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- Mon Dec 22, 2008 12:03 pm
Nov 2006 I had a pacemaker/defibrillator implanted for LQTS type 2. Nov of 2007 I started for the first time in my life having hot flashes, migraines and extreme fatigue. March 2008 I had my Gall Bladder Removed. Aug 2008 I had my tonsils removed and my deviated septum repaired. Nov 2008 I had my pacemaker/defibrillator replace due to a fractured pacer lead. During the last year I have seen over 15 specialists who can not figure me out. I am still having hot flashes (that seem to be getting worse & more frequent), Migraines, extreme Fatigue and now I have blackout spells when I get too hot. I am only 32 yrs old. Can you help?
| John Kenyon, CNA
- Mon Dec 22, 2008 11:23 pm
Hi there -
While you seem to have tolerated a series of medical and surgical procedures without incident (at least as far as LQTS is concerned), this new set of symptoms, which seems, on the face of it to make no sense, may actually have some relationship with LQTS. After looking at a lot of arcane information on migraine recently, it seems there are some overlapping themes here that may suggest an unusual neurological derangement.
One type of migraine is associated with an atrial septal defect in the heart. I wonder if you've ever had an echocardiogram (one would think so, given the workup you probably had to be diagnosed with LQTS2), and if so, was there any mention of such a defect (ASD or patent foramen ovale -- PFO)? If so, there could be some sort of obscure relationship between the LQTS and the migraine. Since migraine and hot flashes/flushing are also often seen prior to the onset of the regular menstrual period (as well as in premenopausal women), these two symptoms, which are new for you, might overlap some subtle atrial septal defect, which in turn could be related to the development of LQTS2, since both are heritable abnormalities.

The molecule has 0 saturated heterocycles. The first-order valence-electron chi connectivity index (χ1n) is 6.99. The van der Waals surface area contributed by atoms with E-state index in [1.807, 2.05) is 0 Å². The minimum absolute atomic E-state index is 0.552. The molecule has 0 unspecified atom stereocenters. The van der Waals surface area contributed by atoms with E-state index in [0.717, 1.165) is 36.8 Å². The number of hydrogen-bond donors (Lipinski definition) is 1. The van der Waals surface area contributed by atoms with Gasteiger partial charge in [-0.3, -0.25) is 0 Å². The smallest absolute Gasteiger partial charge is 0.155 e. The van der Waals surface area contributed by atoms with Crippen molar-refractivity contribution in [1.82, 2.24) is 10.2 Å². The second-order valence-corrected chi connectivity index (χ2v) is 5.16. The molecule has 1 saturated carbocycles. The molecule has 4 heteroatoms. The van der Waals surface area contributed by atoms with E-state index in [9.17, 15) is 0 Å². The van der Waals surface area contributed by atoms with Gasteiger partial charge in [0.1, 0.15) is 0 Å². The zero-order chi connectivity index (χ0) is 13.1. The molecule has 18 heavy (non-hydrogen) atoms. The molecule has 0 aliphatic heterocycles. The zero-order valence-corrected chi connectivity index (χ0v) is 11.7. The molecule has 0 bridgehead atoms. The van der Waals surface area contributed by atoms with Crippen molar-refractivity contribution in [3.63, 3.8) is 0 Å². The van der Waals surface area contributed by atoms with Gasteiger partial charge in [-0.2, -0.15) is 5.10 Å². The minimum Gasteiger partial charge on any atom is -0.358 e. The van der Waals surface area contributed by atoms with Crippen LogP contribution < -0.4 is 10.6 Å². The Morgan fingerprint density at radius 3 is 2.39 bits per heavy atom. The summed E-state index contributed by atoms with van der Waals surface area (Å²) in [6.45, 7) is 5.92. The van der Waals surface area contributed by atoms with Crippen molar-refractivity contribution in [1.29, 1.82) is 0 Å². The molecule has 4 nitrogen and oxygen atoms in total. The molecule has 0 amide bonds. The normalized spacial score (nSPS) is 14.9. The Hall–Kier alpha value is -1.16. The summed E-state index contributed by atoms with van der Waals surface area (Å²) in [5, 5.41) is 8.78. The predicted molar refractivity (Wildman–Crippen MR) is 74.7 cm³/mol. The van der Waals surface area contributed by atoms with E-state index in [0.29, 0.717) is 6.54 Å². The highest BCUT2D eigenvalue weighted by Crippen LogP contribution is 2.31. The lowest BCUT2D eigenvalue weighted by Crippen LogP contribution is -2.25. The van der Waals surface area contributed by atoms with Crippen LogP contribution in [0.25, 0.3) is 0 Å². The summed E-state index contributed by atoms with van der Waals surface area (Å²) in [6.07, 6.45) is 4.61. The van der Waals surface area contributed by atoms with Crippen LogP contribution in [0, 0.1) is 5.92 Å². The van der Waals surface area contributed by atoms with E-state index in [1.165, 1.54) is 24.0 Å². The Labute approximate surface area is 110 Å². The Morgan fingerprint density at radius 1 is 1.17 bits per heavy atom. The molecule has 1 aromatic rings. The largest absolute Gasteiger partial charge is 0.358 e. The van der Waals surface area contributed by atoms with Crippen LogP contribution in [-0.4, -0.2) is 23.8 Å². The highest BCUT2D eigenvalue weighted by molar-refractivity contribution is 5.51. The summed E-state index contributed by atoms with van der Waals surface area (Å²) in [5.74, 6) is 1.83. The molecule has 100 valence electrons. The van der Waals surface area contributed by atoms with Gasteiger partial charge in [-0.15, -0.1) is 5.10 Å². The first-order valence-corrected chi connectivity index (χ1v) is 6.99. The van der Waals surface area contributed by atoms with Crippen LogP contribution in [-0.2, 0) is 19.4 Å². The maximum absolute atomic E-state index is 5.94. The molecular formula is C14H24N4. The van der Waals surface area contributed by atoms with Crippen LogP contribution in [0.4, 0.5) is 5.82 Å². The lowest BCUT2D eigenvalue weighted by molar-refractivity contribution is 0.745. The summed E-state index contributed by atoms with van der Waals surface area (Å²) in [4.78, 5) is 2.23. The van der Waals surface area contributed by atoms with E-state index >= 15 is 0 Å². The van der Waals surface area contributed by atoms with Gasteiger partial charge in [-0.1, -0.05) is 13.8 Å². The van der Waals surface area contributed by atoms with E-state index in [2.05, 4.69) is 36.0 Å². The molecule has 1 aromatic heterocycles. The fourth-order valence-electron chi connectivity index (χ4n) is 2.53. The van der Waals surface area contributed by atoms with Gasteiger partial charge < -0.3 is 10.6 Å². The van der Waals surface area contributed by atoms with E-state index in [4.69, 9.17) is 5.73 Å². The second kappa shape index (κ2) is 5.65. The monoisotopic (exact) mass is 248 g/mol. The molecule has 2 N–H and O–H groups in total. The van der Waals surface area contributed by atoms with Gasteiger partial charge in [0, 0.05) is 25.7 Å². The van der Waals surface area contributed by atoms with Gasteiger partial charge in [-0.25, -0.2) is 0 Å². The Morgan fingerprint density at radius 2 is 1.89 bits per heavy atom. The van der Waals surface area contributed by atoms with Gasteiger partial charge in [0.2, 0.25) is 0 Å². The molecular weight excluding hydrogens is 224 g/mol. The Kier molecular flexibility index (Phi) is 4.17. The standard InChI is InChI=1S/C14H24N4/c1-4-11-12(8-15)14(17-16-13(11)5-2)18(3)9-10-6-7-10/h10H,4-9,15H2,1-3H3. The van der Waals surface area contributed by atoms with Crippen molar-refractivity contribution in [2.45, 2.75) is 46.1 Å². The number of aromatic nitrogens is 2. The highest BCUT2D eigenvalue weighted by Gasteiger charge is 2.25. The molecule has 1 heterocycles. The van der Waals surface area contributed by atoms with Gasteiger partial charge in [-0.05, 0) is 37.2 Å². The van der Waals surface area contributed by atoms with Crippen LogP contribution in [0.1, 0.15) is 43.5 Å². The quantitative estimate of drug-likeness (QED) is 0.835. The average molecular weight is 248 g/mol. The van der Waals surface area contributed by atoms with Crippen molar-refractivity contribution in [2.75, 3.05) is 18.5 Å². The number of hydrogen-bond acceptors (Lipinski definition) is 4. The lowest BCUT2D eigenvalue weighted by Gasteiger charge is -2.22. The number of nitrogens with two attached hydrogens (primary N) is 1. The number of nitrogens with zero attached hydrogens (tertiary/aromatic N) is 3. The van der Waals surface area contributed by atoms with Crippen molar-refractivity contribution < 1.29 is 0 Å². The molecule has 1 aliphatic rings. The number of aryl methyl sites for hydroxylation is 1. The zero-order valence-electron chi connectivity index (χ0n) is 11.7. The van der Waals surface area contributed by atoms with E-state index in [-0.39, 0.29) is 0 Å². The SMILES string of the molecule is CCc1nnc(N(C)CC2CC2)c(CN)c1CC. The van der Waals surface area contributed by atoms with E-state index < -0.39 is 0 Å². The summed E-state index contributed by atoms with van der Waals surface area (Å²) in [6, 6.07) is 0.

This is all pretty wild speculation, but it would seem something is affecting a broad swath of neurological function in your body, and since migraine often involves one or more of the cranial nerves (V, VI and/or VII), two of which can also, if abnormally stimulated cause lengthening of the QT interval, a suggestive pattern starts to emerge here, even though there is no well-recognized syndrome which alone would account for all your new symptoms and LQTS; they do have some things in common, and I think it might be worthwhile to have a neurologist explore these connections.
This is a pretty unusual syndrome you're experiencing, and I'm sure you've been seen by a neurologist as well as cardiologists, but needless to say, the addition of these symptoms is not something anyone would want to have to deal with, and since you've tolerated invasive procedures and surgeries so well, I'm led to believe the LQTS2 may just be secondary to something else (and so perhaps not actually type 2).
I'm guessing, but the overlap of symptoms is far too "interesting" to ignore. Hopefully you can be seen at a major medical center where neurology is an especially strong suit. I just suspect there is some central cause for all this, and it may just require the right pair of eyes to discover what it is.
I hope this is helpful. It's certainly vague, but we want you to find an answer and hopefully a solution. I hope you'll follow up with us here as needed and keep us updated as well. Best of luck to you.